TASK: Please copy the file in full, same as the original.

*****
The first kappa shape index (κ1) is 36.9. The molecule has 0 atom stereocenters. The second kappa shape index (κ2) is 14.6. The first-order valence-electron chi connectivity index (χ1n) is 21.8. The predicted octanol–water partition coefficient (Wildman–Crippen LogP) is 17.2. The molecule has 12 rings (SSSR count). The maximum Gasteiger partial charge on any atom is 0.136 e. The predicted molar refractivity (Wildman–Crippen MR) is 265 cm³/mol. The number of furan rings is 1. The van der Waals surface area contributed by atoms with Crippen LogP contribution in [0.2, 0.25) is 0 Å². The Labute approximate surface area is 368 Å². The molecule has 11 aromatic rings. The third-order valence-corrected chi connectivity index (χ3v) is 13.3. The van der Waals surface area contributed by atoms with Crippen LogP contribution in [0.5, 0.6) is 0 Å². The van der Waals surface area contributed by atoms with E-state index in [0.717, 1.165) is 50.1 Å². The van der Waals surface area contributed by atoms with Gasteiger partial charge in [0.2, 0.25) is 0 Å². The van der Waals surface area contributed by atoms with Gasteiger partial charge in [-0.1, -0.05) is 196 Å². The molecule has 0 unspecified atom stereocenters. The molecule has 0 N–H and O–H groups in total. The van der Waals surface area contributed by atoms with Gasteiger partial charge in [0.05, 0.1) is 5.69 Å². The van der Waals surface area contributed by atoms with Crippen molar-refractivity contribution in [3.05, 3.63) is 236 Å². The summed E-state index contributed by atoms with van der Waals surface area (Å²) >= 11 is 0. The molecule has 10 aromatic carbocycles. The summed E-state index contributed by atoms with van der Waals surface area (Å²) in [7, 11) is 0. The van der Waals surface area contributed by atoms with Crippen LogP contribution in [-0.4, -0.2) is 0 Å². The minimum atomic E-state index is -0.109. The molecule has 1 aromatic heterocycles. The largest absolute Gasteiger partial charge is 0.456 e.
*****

The first kappa shape index (κ1) is 36.9. The molecule has 0 atom stereocenters. The second kappa shape index (κ2) is 14.6. The first-order valence-electron chi connectivity index (χ1n) is 21.8. The predicted octanol–water partition coefficient (Wildman–Crippen LogP) is 17.2. The molecule has 12 rings (SSSR count). The maximum Gasteiger partial charge on any atom is 0.136 e. The predicted molar refractivity (Wildman–Crippen MR) is 265 cm³/mol. The number of furan rings is 1. The van der Waals surface area contributed by atoms with Crippen LogP contribution in [0.2, 0.25) is 0 Å². The Labute approximate surface area is 368 Å². The molecule has 11 aromatic rings. The third-order valence-corrected chi connectivity index (χ3v) is 13.3. The van der Waals surface area contributed by atoms with Crippen LogP contribution in [0.5, 0.6) is 0 Å². The van der Waals surface area contributed by atoms with E-state index in [0.717, 1.165) is 50.1 Å². The van der Waals surface area contributed by atoms with Gasteiger partial charge in [0.2, 0.25) is 0 Å². The van der Waals surface area contributed by atoms with Gasteiger partial charge in [-0.1, -0.05) is 196 Å². The molecule has 0 unspecified atom stereocenters. The molecule has 0 N–H and O–H groups in total. The van der Waals surface area contributed by atoms with Gasteiger partial charge in [0.05, 0.1) is 5.69 Å². The van der Waals surface area contributed by atoms with Crippen molar-refractivity contribution in [3.05, 3.63) is 236 Å². The summed E-state index contributed by atoms with van der Waals surface area (Å²) >= 11 is 0. The molecule has 10 aromatic carbocycles. The summed E-state index contributed by atoms with van der Waals surface area (Å²) in [7, 11) is 0. The van der Waals surface area contributed by atoms with Crippen LogP contribution in [-0.4, -0.2) is 0 Å². The minimum atomic E-state index is -0.109. The molecule has 1 aromatic heterocycles. The largest absolute Gasteiger partial charge is 0.456 e.